Part 1 out of 7
Produced by Dagny, and John Bickers,
HONORE DE BALZAC
Towards three o'clock in the afternoon of one October day in the year
1844, a man of sixty or thereabouts, whom anybody might have credited
with more than his actual age, was walking along the Boulevard des
Italiens with his head bent down, as if he were tracking some one.
There was a smug expression about the mouth--he looked like a merchant
who has just done a good stroke of business, or a bachelor emerging
from a boudoir in the best of humors with himself; and in Paris this
is the highest degree of self-satisfaction ever registered by a human
As soon as the elderly person appeared in the distance, a smile broke
out over the faces of the frequenters of the boulevard, who daily,
from their chairs, watch the passers-by, and indulge in the agreeable
pastime of analyzing them. That smile is peculiar to Parisians; it
says so many things--ironical, quizzical, pitying; but nothing save
the rarest of human curiosities can summon that look of interest to
the faces of Parisians, sated as they are with every possible sight.
A saying recorded of Hyacinthe, an actor celebrated for his repartees,
will explain the archaeological value of the old gentleman, and the
smile repeated like an echo by all eyes. Somebody once asked Hyacinthe
where the hats were made that set the house in a roar as soon as he
appeared. "I don't have them made," he said; "I keep them!" So also
among the million actors who make up the great troupe of Paris, there
are unconscious Hyacinthes who "keep" all the absurd freaks of
vanished fashions upon their backs; and the apparition of some bygone
decade will startle you into laughter as you walk the streets in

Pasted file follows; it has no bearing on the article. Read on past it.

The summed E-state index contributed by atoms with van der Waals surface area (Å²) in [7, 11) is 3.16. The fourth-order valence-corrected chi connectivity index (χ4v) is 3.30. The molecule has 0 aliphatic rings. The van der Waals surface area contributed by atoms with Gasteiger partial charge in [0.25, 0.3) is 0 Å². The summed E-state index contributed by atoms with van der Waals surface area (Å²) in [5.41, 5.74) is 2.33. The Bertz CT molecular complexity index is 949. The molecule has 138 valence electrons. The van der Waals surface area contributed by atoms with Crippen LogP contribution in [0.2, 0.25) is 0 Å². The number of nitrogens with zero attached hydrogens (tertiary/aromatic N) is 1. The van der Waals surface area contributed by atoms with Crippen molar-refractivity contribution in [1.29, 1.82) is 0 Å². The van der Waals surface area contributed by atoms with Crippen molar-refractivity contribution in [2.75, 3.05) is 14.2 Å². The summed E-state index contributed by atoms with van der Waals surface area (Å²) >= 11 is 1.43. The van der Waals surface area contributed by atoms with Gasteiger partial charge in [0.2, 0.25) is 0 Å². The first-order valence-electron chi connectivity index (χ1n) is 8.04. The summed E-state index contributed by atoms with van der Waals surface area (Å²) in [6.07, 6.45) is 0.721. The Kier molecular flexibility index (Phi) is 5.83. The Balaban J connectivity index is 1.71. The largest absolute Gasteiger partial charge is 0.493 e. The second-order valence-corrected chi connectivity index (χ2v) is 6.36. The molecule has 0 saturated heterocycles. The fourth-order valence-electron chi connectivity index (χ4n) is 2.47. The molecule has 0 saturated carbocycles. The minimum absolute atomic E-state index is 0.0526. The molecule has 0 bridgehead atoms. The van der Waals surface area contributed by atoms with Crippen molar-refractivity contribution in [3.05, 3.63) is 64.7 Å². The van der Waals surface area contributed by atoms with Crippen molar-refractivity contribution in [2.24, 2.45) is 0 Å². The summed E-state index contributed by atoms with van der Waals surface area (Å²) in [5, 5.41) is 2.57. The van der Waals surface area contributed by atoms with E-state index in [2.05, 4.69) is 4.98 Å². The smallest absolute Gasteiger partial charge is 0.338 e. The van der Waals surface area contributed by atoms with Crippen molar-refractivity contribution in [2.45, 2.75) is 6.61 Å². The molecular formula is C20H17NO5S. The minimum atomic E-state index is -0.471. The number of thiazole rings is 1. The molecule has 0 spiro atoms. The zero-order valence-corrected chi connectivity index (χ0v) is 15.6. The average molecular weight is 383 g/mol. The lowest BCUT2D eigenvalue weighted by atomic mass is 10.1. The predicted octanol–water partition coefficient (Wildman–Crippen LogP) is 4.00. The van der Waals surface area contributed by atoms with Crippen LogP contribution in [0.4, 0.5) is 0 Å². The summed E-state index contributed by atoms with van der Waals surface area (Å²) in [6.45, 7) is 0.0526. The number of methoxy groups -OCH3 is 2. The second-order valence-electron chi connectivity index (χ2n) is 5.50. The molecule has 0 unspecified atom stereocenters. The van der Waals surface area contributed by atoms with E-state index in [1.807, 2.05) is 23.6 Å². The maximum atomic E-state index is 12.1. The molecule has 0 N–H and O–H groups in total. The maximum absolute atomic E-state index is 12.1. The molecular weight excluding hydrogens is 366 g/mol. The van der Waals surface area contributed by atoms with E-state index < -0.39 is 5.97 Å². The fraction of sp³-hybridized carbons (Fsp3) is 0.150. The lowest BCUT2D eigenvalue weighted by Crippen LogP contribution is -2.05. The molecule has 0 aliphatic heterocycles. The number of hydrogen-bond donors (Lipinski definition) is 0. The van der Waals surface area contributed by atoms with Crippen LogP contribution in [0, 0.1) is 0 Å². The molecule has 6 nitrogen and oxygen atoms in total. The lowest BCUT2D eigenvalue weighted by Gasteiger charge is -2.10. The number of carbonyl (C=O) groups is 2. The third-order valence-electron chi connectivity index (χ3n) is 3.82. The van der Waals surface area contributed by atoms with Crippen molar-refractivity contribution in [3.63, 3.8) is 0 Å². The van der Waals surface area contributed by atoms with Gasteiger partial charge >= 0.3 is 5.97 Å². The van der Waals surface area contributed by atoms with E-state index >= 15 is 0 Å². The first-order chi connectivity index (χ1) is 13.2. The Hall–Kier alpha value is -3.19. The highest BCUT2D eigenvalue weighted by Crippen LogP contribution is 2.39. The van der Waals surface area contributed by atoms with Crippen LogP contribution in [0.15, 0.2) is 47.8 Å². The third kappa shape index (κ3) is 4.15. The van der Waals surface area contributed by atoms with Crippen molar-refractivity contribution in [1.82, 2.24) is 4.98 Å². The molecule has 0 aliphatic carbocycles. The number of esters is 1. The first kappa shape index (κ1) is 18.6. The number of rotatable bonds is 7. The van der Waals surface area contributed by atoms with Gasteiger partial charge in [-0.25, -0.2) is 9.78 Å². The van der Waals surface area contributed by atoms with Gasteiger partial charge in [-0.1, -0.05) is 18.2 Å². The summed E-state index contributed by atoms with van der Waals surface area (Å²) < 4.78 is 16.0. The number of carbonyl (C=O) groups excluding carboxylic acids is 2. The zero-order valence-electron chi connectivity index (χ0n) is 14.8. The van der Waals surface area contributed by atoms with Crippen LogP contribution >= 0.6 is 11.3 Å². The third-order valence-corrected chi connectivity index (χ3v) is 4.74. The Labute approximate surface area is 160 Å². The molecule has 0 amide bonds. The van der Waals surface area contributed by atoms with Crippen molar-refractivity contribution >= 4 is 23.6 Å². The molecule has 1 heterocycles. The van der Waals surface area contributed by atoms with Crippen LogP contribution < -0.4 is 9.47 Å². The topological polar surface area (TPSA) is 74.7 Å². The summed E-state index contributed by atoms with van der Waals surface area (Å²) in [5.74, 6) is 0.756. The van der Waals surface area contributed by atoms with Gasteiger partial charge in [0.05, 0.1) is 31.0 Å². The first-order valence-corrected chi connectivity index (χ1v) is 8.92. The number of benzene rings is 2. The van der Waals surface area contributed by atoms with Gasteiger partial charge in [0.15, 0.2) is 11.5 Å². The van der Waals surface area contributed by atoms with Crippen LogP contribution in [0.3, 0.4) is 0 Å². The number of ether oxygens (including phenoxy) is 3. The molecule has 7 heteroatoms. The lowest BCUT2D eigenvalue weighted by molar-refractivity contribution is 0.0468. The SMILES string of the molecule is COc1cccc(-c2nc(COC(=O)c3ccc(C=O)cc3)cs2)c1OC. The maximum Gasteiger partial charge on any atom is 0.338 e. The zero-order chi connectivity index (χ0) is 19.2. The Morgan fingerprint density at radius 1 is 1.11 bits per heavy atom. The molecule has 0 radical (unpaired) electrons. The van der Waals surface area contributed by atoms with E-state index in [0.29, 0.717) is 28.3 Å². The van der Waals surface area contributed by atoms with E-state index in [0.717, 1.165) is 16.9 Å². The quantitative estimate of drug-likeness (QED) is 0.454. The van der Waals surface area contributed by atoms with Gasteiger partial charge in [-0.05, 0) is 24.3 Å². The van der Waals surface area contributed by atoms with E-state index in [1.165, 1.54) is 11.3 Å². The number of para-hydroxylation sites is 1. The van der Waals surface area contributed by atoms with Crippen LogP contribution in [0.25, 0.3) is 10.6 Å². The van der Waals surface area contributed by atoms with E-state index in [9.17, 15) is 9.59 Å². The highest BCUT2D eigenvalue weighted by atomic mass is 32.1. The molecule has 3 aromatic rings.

bitterness of soul over the treason of one who was your friend in the
In some respects the passer-by adhered so faithfully to the fashions
of the year 1806, that he was not so much a burlesque caricature as a
reproduction of the Empire period. To an observer, accuracy of detail
in a revival of this sort is extremely valuable, but accuracy of
detail, to be properly appreciated, demands the critical attention of
an expert /flaneur/; while the man in the street who raises a laugh as
soon as he comes in sight is bound to be one of those outrageous
exhibitions which stare you in the face, as the saying goes, and
produce the kind of effect which an actor tries to secure for the
success of his entry. The elderly person, a thin, spare man, wore a
nut-brown spencer over a coat of uncertain green, with white metal
buttons. A man in a spencer in the year 1844! it was as if Napoleon
himself had vouchsafed to come to life again for a couple of hours.
The spencer, as its name indicates, was the invention of an English
lord, vain, doubtless, of his handsome shape. Some time before the
Peace of Amiens, this nobleman solved the problem of covering the bust
without destroying the outlines of the figure and encumbering the
person with the hideous boxcoat, now finishing its career on the backs
of aged hackney cabmen; but, elegant figures being in the minority,
the success of the spencer was short-lived in France, English though
At the sight of the spencer, men of forty or fifty mentally invested
the wearer with top-boots, pistachio-colored kerseymere small clothes
adorned with a knot of ribbon; and beheld themselves in the costumes
of their youth. Elderly ladies thought of former conquests; but the
younger men were asking each other why the aged Alcibiades had cut off
the skirts of his overcoat. The rest of the costume was so much in
keeping with the spencer, that you would not have hesitated to call
the wearer "an Empire man," just as you call a certain kind of
furniture "Empire furniture;" yet the newcomer only symbolized the
Empire for those who had known that great and magnificent epoch at any